As I peruse this list, I know I am forgetting somebody.

To this day, I tend to get more than a bit peeved with someone when they marvel at some skill I have displayed, or expertise I have shared. “Wow, where’d you learn how to do THAT?”   Their ignorance, my bliss, I suppose. In my days as an employment counselor, I helped develop and then taught a class on skills identification – an easy and fun assignment, as I have significant expertise – and the thrill of acquiring it.

Writing that curriculum came rather easily to me. I saw it as a tribute to all of the men on this list, and quite a few others.

There is a popular meme that makes its rounds on Facebook pretty regularly stating  ‘Well, another day has passed and I still haven’t used algebra.’ I used to  share that attitude, but I now know better. Algebra? Maybe not; but the skills that go into solving equations, the critical thought involved…oh yeah, I use all of that. But I am still lousy at algebra itself. As an English teacher, I constantly have students complaining that (fill-in-the-blank) skill I am trying to impart on any given day will never be of use to them.

Their ‘aha’ moments will come for them. In time.

One more aspect to the men listed above that I have always been aware and in awe of: I wasn’t their sole focus. For the most part, there was no palpable obligation to include me in much of anything; these guys were volunteers in the purest sense of the word.  They had their own children and grandchildren, other things to occupy their time.

The skills were hands-on, as was the problem solving; the lessons often implied, frequently not grasped until after the fact.   Thanks, guys.

If you were to Venn diagram all of the key dads, granddad and facsimiles thereof in my life, the outlying rings – the ‘not in common’ stuff – would be filled to overflowing.   As a village, ‘eclectic’ would be a good name for this tribe. The inner circle – the ‘in common’ – would be full and diverse as well, and would make a good primer for how to live a life: treat people with kindness, respect, dignity. How to develop patience and put it into practice. Do onto others. Help somebody. Follow your gut and your heart, but don’t lose your head doing it. Don’t get frustrated – figure it out. Have faith, live it out.

Clichés?

A good instruction manual for how to live a life.

No, I do not regularly use most of the skills I mentioned here on a day-to-day or even-year-to year basis.  As an urban guy, I don’t have much need to lumberjack anymore, and adjusting a carburetor is not something I will probably ever need to do again. It is unlikely I’ll  anytime soon be needing to shingle a cabin, patch a fiberglass canoe, or lathe a wooden flower vase. Maybe I will someday get a chance to again pilot a pontoon boat. Will I have to treat a maple dance floor with dance wax again? Probably not – but there is always hope in that one.

Oh, I may someday get a chance to play cribbage, or whist again, hopefully.  Or canasta, chinese checkers, mumbly peg, the harmonica.  But I will definitely have to fix another toilet, and there will always be a room that needs a new paint job, something to be repaired or replaced, and each day brings something that needs to be brainstormed, benignly finagled or simply figured out.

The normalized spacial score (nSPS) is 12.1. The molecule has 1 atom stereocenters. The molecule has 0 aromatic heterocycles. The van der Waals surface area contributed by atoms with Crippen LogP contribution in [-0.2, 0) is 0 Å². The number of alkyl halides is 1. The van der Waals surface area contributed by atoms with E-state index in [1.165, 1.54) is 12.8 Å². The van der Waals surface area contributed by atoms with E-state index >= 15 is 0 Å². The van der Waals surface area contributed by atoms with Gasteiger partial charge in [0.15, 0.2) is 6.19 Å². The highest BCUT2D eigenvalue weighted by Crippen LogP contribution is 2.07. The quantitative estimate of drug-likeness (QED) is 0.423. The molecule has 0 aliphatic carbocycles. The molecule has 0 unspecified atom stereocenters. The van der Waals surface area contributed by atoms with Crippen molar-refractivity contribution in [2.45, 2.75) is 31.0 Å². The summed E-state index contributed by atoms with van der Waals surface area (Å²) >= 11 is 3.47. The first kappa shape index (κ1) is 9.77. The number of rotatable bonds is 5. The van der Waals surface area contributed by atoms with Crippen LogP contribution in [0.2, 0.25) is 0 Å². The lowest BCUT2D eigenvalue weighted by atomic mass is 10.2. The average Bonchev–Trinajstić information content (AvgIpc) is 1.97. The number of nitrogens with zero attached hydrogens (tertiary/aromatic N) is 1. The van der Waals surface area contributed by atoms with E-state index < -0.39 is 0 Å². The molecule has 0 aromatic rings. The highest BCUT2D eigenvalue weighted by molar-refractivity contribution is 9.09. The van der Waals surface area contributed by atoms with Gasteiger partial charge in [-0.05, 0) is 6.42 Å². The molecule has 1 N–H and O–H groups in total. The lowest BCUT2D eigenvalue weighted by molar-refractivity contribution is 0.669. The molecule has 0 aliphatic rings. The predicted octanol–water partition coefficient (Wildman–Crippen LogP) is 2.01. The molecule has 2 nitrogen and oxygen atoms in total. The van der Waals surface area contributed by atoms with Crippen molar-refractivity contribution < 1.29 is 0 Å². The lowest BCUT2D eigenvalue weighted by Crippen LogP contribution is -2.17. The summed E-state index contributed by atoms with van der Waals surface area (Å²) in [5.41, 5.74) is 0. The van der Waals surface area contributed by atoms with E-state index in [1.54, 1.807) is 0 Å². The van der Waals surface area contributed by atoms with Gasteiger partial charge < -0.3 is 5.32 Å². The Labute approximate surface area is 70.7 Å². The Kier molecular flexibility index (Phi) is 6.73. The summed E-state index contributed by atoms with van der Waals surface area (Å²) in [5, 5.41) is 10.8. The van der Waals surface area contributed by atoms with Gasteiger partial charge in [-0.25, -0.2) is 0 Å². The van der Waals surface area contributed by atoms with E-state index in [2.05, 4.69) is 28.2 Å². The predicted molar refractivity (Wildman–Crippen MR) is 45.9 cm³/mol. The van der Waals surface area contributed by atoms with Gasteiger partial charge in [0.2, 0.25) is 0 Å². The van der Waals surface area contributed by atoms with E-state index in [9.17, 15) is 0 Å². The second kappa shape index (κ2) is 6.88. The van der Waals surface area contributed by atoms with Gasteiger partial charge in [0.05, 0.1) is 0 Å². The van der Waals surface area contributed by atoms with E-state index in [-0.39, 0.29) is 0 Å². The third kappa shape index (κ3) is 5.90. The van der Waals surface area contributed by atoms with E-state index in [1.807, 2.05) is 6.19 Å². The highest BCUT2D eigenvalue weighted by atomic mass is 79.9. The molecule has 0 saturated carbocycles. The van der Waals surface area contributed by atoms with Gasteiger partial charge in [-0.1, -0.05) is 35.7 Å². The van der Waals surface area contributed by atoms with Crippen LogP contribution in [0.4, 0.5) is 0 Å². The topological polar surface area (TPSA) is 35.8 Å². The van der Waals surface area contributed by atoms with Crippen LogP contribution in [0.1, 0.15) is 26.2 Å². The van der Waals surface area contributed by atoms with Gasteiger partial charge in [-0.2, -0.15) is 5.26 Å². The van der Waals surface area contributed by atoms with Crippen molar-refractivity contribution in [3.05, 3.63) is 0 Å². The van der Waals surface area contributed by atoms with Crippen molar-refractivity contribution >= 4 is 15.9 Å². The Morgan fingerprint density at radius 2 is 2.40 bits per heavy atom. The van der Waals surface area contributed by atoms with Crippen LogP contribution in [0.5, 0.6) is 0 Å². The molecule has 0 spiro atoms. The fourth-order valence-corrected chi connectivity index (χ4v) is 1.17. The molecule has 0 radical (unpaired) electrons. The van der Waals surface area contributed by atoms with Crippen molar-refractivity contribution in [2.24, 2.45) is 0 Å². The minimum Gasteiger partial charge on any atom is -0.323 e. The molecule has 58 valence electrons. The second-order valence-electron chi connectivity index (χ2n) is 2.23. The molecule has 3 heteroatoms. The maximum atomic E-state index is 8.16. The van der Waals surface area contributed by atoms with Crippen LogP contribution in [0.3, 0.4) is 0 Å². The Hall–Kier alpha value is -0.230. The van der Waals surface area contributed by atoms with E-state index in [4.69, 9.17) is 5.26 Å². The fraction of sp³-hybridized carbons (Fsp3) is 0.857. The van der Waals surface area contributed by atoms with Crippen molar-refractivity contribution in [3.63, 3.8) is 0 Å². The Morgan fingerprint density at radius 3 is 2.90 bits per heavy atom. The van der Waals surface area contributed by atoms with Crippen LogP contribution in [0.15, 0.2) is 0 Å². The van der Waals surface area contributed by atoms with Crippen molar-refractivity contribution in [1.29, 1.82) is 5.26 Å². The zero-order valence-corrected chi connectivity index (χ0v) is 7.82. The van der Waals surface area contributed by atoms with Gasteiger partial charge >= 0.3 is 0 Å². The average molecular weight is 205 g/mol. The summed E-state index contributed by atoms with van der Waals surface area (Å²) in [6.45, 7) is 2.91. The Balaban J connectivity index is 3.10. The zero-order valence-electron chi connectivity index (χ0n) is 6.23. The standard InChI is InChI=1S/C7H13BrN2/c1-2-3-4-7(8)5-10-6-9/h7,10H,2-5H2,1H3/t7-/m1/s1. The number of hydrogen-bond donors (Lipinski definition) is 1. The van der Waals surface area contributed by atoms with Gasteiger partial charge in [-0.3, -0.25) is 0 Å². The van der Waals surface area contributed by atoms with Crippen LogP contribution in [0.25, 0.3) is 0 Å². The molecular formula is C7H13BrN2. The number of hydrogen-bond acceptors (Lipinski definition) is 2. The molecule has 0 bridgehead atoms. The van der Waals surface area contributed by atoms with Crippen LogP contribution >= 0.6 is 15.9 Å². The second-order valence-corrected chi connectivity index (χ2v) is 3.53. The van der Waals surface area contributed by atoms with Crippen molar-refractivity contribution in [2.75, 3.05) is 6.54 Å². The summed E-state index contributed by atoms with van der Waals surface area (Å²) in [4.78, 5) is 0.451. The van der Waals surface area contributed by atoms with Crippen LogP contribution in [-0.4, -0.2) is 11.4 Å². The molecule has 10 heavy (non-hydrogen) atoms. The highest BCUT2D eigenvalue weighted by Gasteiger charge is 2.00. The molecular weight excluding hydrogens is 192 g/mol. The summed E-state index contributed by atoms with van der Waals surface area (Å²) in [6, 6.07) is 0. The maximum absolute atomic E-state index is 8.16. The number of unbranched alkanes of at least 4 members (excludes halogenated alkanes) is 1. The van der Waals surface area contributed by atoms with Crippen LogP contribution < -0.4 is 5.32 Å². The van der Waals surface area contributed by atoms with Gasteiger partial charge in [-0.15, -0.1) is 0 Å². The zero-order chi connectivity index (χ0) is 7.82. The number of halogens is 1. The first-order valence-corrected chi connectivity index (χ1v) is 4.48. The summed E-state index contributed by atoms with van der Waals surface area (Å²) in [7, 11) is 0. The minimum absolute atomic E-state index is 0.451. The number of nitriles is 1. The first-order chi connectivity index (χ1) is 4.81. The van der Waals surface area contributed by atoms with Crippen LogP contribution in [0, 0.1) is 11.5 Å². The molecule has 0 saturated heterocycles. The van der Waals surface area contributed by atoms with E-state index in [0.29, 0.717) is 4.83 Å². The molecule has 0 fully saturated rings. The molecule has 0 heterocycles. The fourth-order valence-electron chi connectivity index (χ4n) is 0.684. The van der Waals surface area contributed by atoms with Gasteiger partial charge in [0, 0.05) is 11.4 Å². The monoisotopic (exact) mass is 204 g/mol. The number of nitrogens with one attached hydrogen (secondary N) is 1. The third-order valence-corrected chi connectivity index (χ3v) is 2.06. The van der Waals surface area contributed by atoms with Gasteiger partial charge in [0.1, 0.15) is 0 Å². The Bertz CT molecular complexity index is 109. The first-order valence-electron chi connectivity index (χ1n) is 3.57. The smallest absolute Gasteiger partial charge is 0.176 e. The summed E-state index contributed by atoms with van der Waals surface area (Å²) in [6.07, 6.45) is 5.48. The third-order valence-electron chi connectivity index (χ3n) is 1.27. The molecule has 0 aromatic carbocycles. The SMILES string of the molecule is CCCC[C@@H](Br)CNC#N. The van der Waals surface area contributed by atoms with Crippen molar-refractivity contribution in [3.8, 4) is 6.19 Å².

I will always write, always need to think.  I will forever need to laugh, need to cry, need to empathize.

This is where the rubber meets the road; because of what I learned back then, refined and cultured through the years, I can dive in with confidence – anytime, ay place, anywhere. I am Mr. Problem-Solver, because of all of these guys

If anybody wonders how I can always say “I got this” it simply because….

I had them.

Father’s Day, 2011

Father’s Day. T-shirts that say ‘World’s Greatest Dad’ coffee mugs emblazoned with the similar (‘number 1’, ‘best’ ‘all star’ dad sentiments). Neckties given in abundance, most only worn by a dad because it came from one of his children. A Sunday in June filled with corny greeting cards – or overly sappy, sentimental ones. A dinner out at dad’s favorite cheap restaurant. Deference not usually granted in discussions. Tradition.

A big deal, to us dads.

Like for most, Father’s Day is a day that has changed dramatically in focus and thought process for me throughout the years.

When I was a kid, I eagerly awaited the day, as I always had something unique to give my dad, and that his reaction (or over reaction) would always be amusing or pleasing, and always worth the effort. This is not rose-colored glasses nostalgia; the cache of stuff given by me to my father over many years was discovered as I went through his belongings following his death when I was 27.

This included the set of reddish granite cuff links and tie bar I made for him with the rock tumbler and polisher I got from mom and dad one Christmas.Granite not a precious stone used in jewelry you say? I beg to differ. There was also a tiny bottle of ‘Hai Karate’ after-shave purchased years before at a large department store during a ‘secret shop’ for parents, chosen in secret by me and my elf escort, given with aplomb, used by dad once, never to be smelled again (I later got some Hai Karate for myself; I know why it was a one-shot, one-dab deal).

There was also more ‘mature’ gift or two; from my junior high days, the plastic egg head-on-a-stick figure stuck into a small flower pot with a small sign proclaiming something humorous and related to having a drink. (Hey, it was the 70’s) I also found some of the more yuck-inducing cards I had given him through the years, and could easily see the evolution of our relationship from kid and dad to more adult father and son. I remembered the trepidation as I once gave my father a more, umm…risqué card, and how he laughed heartily, then looked at me strangely, realizing, I am guessing, that our relationship had moved to a new and different level.